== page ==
I've rekindled a romance with an ex from a decade ago. We are long distance right now but getting very close. We have one recurring problem, though: She does not like that I'm friends with another ex. That ex has actually been a close friend for a very long time and our friendship means a lot to me. Our romantic relationship only lasted a few months. But since we did have a romantic relationship once, my current girlfriend sees my ex as a threat. I have reassured her several times that the relationship is in the past and that we are now only friends. But my girlfriend doesn't want me to communicate with her at all. She wants me to un-friend her on Facebook and un-follow her Instagram, and at least once a week she asks if we've been in contact. It's hard for me to throw a friend away in order to be in a relationship. Even though I don't talk to my ex/friend all that regularly, I would like the option to at least check in every once in a while. Cutting her out of my life completely feels like a kind of death. I wish there was some way I could find a compromise, but this seems to be one of those "all or nothing" things. I also don't like this feeling of not being trusted and fear it could lead to other problems down the line. —Unhappy Girlfriend Has Sensitivities
I can see why your current girlfriend might feel threatened by your relationship with an ex, UGHS, seeing as she — your current girlfriend — was until very recently just another one of your exes. Since you got back together with her, the green-eyed monster whispers in her ear, what's to stop you from getting back together with your other ex? What the green-eyed monster doesn't say, of course, is that you had every opportunity to get back together with your ex and didn't. And cutting off your ex now doesn't mean you can't get back together with her later. And what's to stop you from getting together with one of the 3.5 billion women you haven't already dated?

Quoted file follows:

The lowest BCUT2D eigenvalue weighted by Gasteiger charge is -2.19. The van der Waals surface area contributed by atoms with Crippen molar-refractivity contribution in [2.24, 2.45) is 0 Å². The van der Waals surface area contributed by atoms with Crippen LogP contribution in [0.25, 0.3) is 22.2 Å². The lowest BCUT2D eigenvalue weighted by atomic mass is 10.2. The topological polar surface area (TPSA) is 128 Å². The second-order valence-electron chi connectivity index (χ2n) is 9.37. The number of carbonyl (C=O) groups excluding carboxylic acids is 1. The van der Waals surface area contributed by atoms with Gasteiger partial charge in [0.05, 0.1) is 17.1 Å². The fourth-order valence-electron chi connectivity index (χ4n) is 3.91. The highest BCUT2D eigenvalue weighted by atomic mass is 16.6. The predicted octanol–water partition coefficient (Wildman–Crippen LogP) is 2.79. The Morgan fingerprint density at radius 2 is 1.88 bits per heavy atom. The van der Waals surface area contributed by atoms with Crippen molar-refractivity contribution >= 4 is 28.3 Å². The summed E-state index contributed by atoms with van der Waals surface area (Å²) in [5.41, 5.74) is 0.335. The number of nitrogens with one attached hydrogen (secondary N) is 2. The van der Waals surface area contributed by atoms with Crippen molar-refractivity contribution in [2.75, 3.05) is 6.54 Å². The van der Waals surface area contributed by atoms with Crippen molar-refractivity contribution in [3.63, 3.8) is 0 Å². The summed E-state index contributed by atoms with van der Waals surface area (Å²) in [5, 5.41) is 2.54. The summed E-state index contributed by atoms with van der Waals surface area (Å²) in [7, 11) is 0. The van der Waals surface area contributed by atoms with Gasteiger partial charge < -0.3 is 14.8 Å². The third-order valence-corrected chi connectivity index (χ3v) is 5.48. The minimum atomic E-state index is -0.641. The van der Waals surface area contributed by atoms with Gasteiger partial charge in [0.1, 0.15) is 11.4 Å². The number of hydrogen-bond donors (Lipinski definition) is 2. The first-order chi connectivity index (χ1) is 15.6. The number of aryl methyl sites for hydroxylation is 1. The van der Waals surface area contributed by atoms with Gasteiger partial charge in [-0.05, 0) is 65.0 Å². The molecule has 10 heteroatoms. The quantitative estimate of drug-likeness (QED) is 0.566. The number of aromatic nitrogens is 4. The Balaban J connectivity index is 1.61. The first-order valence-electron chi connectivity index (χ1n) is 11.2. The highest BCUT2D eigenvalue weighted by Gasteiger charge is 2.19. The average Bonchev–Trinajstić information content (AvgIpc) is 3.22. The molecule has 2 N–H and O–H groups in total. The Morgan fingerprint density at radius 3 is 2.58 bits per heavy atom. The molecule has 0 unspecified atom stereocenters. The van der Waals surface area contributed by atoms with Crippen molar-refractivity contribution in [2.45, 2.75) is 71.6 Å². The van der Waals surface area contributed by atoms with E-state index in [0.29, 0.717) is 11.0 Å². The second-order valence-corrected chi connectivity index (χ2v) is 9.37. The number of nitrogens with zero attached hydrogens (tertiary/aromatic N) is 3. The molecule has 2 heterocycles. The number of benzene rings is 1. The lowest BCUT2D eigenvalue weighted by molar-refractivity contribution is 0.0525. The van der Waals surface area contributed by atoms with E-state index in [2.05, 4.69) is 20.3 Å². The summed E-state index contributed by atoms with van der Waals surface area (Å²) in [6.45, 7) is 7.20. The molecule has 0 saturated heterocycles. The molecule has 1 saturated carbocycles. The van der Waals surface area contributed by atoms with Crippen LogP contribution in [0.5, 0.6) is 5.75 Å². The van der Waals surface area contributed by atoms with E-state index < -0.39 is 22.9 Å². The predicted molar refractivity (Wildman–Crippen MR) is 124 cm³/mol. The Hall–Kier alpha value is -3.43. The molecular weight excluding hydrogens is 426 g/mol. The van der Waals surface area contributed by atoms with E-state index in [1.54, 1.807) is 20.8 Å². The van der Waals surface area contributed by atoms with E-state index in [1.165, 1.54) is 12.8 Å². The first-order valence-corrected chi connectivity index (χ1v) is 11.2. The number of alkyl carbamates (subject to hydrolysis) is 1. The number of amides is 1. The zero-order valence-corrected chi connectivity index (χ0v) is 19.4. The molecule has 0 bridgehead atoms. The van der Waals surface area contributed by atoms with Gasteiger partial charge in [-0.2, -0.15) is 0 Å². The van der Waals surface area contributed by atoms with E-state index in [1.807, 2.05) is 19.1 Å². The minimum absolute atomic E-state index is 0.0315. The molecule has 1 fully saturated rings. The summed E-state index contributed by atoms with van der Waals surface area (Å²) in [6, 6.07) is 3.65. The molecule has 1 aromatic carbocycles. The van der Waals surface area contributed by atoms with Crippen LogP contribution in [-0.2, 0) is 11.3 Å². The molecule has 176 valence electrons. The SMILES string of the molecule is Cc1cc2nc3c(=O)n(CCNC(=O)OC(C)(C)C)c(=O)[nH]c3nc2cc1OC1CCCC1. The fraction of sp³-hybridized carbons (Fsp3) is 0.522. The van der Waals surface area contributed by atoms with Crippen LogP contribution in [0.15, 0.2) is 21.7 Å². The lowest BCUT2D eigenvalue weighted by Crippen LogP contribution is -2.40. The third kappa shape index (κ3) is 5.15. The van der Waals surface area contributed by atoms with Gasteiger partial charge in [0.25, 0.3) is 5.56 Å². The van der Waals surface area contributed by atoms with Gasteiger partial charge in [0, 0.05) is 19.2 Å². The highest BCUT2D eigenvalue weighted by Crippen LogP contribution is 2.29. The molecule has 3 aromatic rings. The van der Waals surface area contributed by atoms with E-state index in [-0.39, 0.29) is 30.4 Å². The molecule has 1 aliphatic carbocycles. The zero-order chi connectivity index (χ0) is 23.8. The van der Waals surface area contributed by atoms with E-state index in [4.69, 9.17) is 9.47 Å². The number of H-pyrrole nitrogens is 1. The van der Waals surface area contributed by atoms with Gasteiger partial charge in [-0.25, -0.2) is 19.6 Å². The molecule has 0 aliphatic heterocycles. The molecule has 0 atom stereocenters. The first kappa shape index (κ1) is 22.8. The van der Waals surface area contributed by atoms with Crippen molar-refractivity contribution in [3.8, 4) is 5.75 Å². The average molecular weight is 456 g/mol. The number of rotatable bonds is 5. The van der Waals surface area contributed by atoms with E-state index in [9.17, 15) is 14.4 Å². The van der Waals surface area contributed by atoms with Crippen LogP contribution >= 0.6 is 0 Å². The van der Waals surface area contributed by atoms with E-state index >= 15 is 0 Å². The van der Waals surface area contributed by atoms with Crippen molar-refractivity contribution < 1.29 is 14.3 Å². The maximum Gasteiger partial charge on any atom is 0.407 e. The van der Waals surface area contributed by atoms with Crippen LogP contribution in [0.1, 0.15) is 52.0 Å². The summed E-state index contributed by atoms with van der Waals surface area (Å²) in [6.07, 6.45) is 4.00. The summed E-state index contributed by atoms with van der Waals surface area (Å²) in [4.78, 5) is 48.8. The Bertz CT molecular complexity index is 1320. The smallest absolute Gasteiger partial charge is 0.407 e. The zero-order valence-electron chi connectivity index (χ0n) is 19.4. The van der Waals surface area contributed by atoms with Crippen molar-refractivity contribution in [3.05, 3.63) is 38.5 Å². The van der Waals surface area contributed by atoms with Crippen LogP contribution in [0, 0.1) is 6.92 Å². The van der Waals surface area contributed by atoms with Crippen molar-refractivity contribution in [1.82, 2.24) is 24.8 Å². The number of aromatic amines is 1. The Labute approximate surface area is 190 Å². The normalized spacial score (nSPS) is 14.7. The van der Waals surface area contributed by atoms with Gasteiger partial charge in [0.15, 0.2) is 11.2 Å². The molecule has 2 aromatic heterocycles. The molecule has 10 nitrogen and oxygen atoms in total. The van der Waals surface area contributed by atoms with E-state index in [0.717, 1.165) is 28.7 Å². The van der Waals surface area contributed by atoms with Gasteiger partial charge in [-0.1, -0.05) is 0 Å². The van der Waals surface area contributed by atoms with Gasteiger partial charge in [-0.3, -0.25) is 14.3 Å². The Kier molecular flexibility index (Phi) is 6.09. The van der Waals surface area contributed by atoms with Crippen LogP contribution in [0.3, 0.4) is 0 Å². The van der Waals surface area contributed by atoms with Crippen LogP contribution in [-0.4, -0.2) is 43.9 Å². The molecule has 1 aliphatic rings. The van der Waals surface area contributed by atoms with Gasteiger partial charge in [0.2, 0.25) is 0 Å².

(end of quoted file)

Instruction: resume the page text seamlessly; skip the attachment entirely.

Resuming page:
You have to take a hard line on this. Tell your current you're happy to provide her with a little reassurance when she's feeling insecure about your ex but you're not going to un-friend or un-follow her or anyone else. You can make an appeal to reason — you wouldn't be with your current girlfriend if you were the sort of person who cut off contact with his exes — but if your current girlfriend is the irrationally jealous type ... well, an appeal to reason won't help. Irrationally jealous people are, by definition, incapable of seeing reason, UGHS, which is why they must be shown doors.
This isn't a sexy question, but you are wise and I am confused. I've been friends with a woman for about 16 years. She's very funny, creative, loves to have a good time. She's also intense, not very bright, and my family and friends don't like her around. Now that we're grown we do not see each other often, but I've been glad to maintain a friendship with her and get together now and again. Enter: my wedding. At the reception, and she made a fool of herself (and me) by going on some strange, racist rant. The racist thing really surprised and disappointed me, and when I asked her about it she shrugged it off like, "Oh, just add that to the list of dumb things I do when I'm drunk." Other things she's done when she's drunk: two DUIs, waking up in jail with an assault charge, having sex with strangers, etc. It's been about seven months since my wedding, and I've basically been ignoring her while trying to decide what to do. I love my friend, but I do not want her hurting anyone else on my watch. Do I call her up and end it? See her once a year when no one's around? Ignore her until she dies? —Loyal To A Fault
Tell your racist friend to give you a call after she gets sober and confront her about her racism then — you know, when she's actually capable of remembering the conversation, reflecting on what you had to say, and perhaps changing for the better. If she can't get both sober and better, LTAF, make sure she isn't registered to vote and then ignore her until she dies.
This week on the Savage Lovecast: Dan chats with our epidemiologist pal about the state of the pandemic, and also with the founder of the Badass Army — a group working to fight for victims of revenge porn: savagelovecast.com. Questions? email@example.com. Follow Dan on Twitter @FakeDanSavage.